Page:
Three questions arising from Aggleton & Brown's target article are addressed. (1) Is there any benefit to considering the effects of partial lesions of the anterior thalamic nuclei (AT)? (2) Do the AT have a separate role in the proposed extended hippocampal system? (3) Should perirhinal cortex function be restricted to familiarity judgements?
The following article focuses on ten “case histories” from Newman’s first months in pastoral ministry as an Anglican deacon. Cumulatively, these case histories show the interaction between his pastoral ministry, his life-experiences, and his theological development.
Through the personal stories of managers running global business, this book takes an inside look into the dilemmas of managers who are asked to make profits ethically according to the dictates of their company's ethics code. It examines what companies `think" they are doing to help managers in those situations and how those managers are actually affected. Thanks to the boost from the 1991 Sentencing Guidelines which minimizes penalties for companies with ethics codes caught in ethical wrongdoing, more than 85% (...) of US companies and two thirds of all Canadian companies and half of all European companies now have Codes of Ethics. Yet, over and over, we hear of stories of personal dilemmas and conflicts experienced by individual managers navigating those business waters in other cultures. "Eileen Morgan does an excellent job of mapping the course for navigating the previously uncharted global ethical waters. By identifying best practices, she leads the reader on a journey from Surviving, to Understanding to Knowing the ethical issues that frequently confront international business people. This is a must read for anyone who wants to successfully compete in world markets." -Michael J. Litwin, Executive Vice President, Chief Credit Officer, Heller Financial, Inc. "Eileen Morgan has combined the pragmatic concerns of the individual manager with the moral concerns that come from personal-life history, cultural roots, and corporate ethical culture …This book focuses on the constructive task of formulating and using an "ethical map," and is sure to be a tonic to conscientious managers who want to navigate cross-cultural commerce with integrity. It has done a superb job of creating order out of the complexity of cross-cultural moral experience by insisting that the complexity must be honored and appropriated rather than ignored or suppressed." -Dr. Richard Beauchamp, Professor of Ethics, Christopher Newport University "In this groundbreaking book, Eileen Morgan has provided scores of real-life examples and developed a framework for approaching ethical leadership in international business. This is mandatory reading for anyone involved in global management today...This is an important book on an important subject." -Stephen H. Rhinesmith, Ph.D. Author, A Manager's Guide to Globalization "Eileen Morgan provides us with a much needed roadmap for how to walk the path of ethical leadership with practical feet. She reminds us that ethical decision-making is a critical aspect of every day leadership, and that we can all choose to be 'ethical pioneers' in our companies and our communities. Every leader engaged in global business can benefit from the lessons and stories included in this book." -Christi A. Olson, Ph.D. Chair, Telecommunications Management Department, Golden Gate University "Eileen Morgan's thoughtful analysis of 'ethical capital' should be read by anyone who does business in a global environment…Morgan's book presents the issue clearly, comprehensively and compellingly, demonstrating that ethics is an indispensable aspect of individual leadership and organizational credibility. …It provides a clear roadmap for business leaders who need to communicate their commitment to integrity and accountability to their employees, their partners, and their customer, making their 'ethical capital' one of their most valuable assets." -Nell Minnow, Principal, Lens, The Corporate Governance Investors "Eileen Morgan gives excellent insight into ethical practices. She focuses on business but her insights have general application. This book also describes differences in ethical interpretation that can arise between diverse cultures. Ms. Morgan has made an excellent contribution to understanding the benefit of positive ethical practices." -David C. Lincoln, Sponsor, Lincoln Center for Applied Ethics, College of Business, Arizona State University President, Arizona Oxides, LLC · First in-depth look at how managers in global companies actually bridge the gap between their organizations and their daily decisions · Explains the need for internal and external ethical operations¦and how organizations often create confusion rather than clarity with the label of "ethics". (shrink)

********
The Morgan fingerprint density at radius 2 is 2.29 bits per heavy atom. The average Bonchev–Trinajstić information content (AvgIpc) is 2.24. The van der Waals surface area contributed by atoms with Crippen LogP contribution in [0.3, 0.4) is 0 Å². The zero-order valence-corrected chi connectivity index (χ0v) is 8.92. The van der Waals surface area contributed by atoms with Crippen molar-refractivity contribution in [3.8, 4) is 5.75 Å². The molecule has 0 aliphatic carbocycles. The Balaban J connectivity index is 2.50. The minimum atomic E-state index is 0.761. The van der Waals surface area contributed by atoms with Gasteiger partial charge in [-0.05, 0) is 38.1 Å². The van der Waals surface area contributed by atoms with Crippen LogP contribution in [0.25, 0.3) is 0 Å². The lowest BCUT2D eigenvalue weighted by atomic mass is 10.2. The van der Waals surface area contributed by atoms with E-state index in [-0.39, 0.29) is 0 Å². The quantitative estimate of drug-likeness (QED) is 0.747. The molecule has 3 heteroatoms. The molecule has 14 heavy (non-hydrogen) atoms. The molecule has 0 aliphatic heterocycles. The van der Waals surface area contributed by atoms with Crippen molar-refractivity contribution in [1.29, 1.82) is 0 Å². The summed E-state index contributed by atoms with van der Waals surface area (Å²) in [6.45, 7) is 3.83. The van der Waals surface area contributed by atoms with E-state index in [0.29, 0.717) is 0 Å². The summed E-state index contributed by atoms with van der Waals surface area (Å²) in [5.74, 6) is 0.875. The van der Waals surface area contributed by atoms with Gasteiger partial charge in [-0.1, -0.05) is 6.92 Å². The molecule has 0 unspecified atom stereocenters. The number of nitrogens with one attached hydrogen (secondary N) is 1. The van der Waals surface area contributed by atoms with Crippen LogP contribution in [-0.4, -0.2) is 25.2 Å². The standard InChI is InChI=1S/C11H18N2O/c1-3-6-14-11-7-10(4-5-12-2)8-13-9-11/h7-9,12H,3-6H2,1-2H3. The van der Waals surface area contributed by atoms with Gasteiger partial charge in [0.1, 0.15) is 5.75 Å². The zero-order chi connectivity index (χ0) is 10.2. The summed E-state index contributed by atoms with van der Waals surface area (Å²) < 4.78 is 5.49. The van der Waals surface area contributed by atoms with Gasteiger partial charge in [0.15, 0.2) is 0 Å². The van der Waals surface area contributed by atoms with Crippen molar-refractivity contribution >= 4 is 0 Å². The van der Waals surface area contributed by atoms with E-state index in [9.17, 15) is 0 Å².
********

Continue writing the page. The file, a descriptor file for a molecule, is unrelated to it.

According to how we treat others, we acquire merit or guilt, deserve praise or blame, and receive reward or punishment, looking in the end for atonement. In this study distinguished theological philosopher Richard Swinburne examines how these moral concepts apply to humans in their dealings with each other, and analyzes these findings, determining which versions of traditional Christian doctrines--sin and original sin, redemption, sanctification, and heaven and hell--are considered morally acceptable.